Tim Robinson Is the Last Great Comedian Who Doesn’t Have to Participate in the Culture Wars

Is ‘I Think You Should Leave’ and the surreal wave the best alternative to cancel-culture complaining and late-night Trump jokes?
Tim Robinson Is the Last Great Comedian Who Doesn’t Have to Participate in the Culture Wars

Perhaps the most comforting part of the success of I Think You Should Leave is knowing that none of Tim Robinson’s iconic characters will ever host a podcast or utter the ungodly words, “cancel culture.”

It’s a trend that every comedy fan on the internet has encountered at some point — a beloved stand-up who spent the entire 1990s railing against the establishment in impassioned rants fueled by enough rails to take down Tony Montana suddenly starts tweeting about Bidenomics and dropping grade school-level slams on Donald Trump’s skin color on Colbert. Or, alternatively, the podcast of a talented “guy’s guy” comic blows up, and he bizarrely grows angrier and more self-victimizing with entire episodes devoted to his critics among the “woke mob” as his base leans more conservative and Patreon paychecks bump him up into the next tax bracket. 

Simply put, the ever-growing political divide, exacerbated by the rapid, unchecked evolution of social-media algorithms, sucks more and more artists into the endless apocalyptic culture wars every year, leading to crimes against comedy that deserve trials at whatever humor’s version of The Hague would be — looking at you, every Fox Nation stand-up special.

However, there is a genre of humor that has been steadily growing in online popularity entirely outside of the “Cancel culture is killing comedy” versus “Donald Trump is a Cheeto” dynamic that’s ruined almost every other corner of the comedy community — and their king has got to figure out some way to make money off this.

Within the last five years, no new comedy show has had a more profound impact on the online humor community than Tim Robinson’s surrealist sketch series I Think You Should Leave. Robinson and his Netflix series are at the forefront of a comedy movement that culture critics loosely (and inaccurately) call modern “cringe comedy,” and his impact on the digital frontier has been profound and pervasive. References to the show’s gags are littered across the comment sections of unrelated YouTube videos and entire Twitter threads are taken over daily by GIFs from “Karl Havoc” or “Hot Dog Car.”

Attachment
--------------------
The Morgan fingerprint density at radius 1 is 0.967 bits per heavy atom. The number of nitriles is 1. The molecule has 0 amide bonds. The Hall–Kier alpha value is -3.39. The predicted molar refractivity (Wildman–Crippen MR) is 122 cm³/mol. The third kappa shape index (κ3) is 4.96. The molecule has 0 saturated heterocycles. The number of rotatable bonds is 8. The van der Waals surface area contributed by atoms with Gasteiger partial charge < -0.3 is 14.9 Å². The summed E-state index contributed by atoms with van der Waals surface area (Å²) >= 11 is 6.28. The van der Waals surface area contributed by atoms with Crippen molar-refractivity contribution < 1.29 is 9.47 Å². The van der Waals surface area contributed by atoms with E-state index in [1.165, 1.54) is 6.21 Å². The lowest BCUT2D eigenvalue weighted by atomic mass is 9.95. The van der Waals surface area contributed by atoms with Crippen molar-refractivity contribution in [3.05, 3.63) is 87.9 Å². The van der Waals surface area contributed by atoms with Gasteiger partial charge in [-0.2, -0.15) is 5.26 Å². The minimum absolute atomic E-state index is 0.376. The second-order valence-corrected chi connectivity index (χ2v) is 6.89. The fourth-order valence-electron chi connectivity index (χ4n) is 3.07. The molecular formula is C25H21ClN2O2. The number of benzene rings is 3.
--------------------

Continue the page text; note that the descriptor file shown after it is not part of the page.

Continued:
And, among the next generation of comedy creators, Robinson himself is both an icon and a popular point of comparison. Countless different absurdist comedians online will draw the same reaction from the comment section as viewers collectively declare “We have Tim Robinson at home” whenever an awkward faux pas is hyperbolically escalated or an exaggerated emotional state reaches postmodern proportions in a viral video. For example, popular performer Devon Palmer, who commands a 2.3 million viewer following on TikTok, can’t post a single sketch without someone calling him “TikTok’s Tim Robinson.”

Considering how massive Robinson’s digital footprint continues to be, it’s a minor miracle that he still hasn’t reached the point in his popularity’s life cycle where terminally online members of the political binary claim him as one of their own and he follows the dollar signs down the Joe Rogan rabbit hole or starts outsourcing his angry tweets at Fox News commentators to social media managers. As the internet’s comedy community continues to try to separate every single joke into neat categories like “woke” or “based,” I Think You Should Leave remains one of the few massively popular properties that doesn’t get name-dropped by either the left or the right. 

Robinson, I Think You Should Leave and the entire wave of surreal comedy that’s becoming increasingly dominant in digital spaces evades co-opting by culture warriors because, even more so than more traditional types of humor, weirdness demands an inscrutability that dissolves the second the artist decides to align themselves with an in-group. In many ways, the popularity of absurdist comedy could be partially attributed to the polarization of mainstream comedy, as Netflix specials become battlegrounds for whichever wedge issue is the most in-vogue and younger generations of comics look for alternatives to the political pandering that’s rewarded by the modern humor industry.

Of course, all that could change if Robinson ever decides to take up podcasting. “Coffin Flop” would look very different if Corncob TV had a supplement sponsor.

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